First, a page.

If you walk away from this RV right now and get $0.00 for the it you still did GREAT as you would have spent at least that much and probably much more on lodging for those 7 trips.

Sell the RV, junk it, abandon it, give to the homeless no matter what you do you did GREAT!!!

Time to move on.

Just remember there is No Way In Hell that you will EVER own a Skoolie that will be that CHEAP to own and operate for as little money as you spent owning that 30+ year old RV!!!

Remember "Drive Fast, Turn Heads, Break Hearts"
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Old 08-21-2019, 04:31 PM   #16
Join Date: May 2015
Posts: 131
Drive anything thatís big and there will be expenses. Tires I just spent $3500 for 6 tires forMy firetruck. Brakes and everything else are part of the package. I
Can only
Imagine the sticker shock if youíve been paying for repairs on the family sedan then jump
I to the big leagues. $11,000 is a lot for a used schoolbus. My auction find was under $5000. But when you get it all done you will have a great rig!
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Old 08-21-2019, 04:59 PM   #17
Almost There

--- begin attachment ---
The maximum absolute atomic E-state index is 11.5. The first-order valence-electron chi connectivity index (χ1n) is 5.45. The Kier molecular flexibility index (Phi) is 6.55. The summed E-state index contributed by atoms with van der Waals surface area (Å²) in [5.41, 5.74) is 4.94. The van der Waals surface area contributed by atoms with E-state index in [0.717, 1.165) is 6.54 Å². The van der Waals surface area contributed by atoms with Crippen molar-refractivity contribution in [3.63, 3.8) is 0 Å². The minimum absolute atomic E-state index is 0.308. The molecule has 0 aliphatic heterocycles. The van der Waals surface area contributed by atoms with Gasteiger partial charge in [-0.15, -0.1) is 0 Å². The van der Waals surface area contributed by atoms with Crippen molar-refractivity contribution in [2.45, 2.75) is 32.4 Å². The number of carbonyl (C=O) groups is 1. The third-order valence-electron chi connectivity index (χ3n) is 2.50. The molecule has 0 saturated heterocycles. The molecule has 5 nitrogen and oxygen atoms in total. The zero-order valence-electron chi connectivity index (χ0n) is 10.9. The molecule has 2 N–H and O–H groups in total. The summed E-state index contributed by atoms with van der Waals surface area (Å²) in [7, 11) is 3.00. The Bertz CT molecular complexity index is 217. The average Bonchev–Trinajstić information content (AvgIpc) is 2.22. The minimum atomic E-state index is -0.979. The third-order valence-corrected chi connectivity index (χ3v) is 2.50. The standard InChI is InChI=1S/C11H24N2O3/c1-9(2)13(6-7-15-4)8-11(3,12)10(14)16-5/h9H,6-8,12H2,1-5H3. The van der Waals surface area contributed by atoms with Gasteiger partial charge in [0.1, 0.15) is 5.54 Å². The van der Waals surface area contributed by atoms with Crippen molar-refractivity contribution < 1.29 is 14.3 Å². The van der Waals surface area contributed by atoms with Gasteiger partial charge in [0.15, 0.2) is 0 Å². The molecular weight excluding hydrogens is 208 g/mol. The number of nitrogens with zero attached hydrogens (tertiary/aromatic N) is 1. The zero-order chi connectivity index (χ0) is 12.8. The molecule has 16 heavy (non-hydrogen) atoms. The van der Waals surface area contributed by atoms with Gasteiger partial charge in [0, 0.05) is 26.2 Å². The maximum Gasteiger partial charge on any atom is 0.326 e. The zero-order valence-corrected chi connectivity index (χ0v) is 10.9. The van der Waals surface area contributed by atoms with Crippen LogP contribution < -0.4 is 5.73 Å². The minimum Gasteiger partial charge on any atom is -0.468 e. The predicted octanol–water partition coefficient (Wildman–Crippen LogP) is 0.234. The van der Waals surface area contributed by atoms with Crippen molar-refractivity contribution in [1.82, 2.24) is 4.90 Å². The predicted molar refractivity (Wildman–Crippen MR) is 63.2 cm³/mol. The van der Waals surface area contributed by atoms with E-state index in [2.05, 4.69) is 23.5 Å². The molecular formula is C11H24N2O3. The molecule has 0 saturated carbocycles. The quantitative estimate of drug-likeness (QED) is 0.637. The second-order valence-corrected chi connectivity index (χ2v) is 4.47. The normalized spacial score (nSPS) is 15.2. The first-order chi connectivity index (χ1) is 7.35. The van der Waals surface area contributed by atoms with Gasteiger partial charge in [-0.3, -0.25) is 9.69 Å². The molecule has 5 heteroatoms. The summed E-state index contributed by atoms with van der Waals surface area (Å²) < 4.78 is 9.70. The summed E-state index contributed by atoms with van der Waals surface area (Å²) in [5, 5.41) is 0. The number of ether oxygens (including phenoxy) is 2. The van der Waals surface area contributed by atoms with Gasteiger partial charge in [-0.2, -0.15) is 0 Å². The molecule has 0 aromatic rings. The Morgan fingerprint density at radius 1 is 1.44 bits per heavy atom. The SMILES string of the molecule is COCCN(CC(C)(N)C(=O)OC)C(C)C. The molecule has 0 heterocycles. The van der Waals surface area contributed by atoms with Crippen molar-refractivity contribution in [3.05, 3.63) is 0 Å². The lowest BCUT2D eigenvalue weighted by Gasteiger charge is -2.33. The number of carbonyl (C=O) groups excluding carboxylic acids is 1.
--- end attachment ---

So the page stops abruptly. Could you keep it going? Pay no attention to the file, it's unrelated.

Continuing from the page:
Join Date: Dec 2018
Location: Mt Vernon, WA
Posts: 99
Year: 1996
Coachwork: Bluebird
Chassis: G30 Bluebird Microbird
Engine: 1995 Chevrolet 350
I have a similar class A Motorhome with aFord 460 for 7 years also. Its retired to being a solar cabin on wheels. It still runs, knock on wood, and I can move it when necessary. Someday Iíll put a cranking battery in it, turn the key, and it wonít start but Iíll cross that bridge later. I put fuel stabilizer in it and hope for the best. And I add a little fresh fuel in the tank very year and drive it around the block. Iím not planning on changing anything. I was told if I drain the radiator every year as just replace whatís in the radiator it will not rot out due to acidity. But I havenít got round to that. Except a coolant flush, brake flush, trans and engine flush, when I got it.
I covered it with solar panels so itís worth more to me as a energy system and crash pad than a traveling vehicle. I bought a smaller class A with a 4 cylinder Isuzu diesel, 15 mpg average, and a aluminum frame. Iím raising the roof on it presently. I hope to do some good traveling with this one. What I donít like is the windshield has a crack.
A travel trailer and pickup is more versatile. Or pickup, cab over camper, and cargo trailer. But the motorhomes are so cheap. I paid 2500 for this diesel.
You could cover it with solar panels.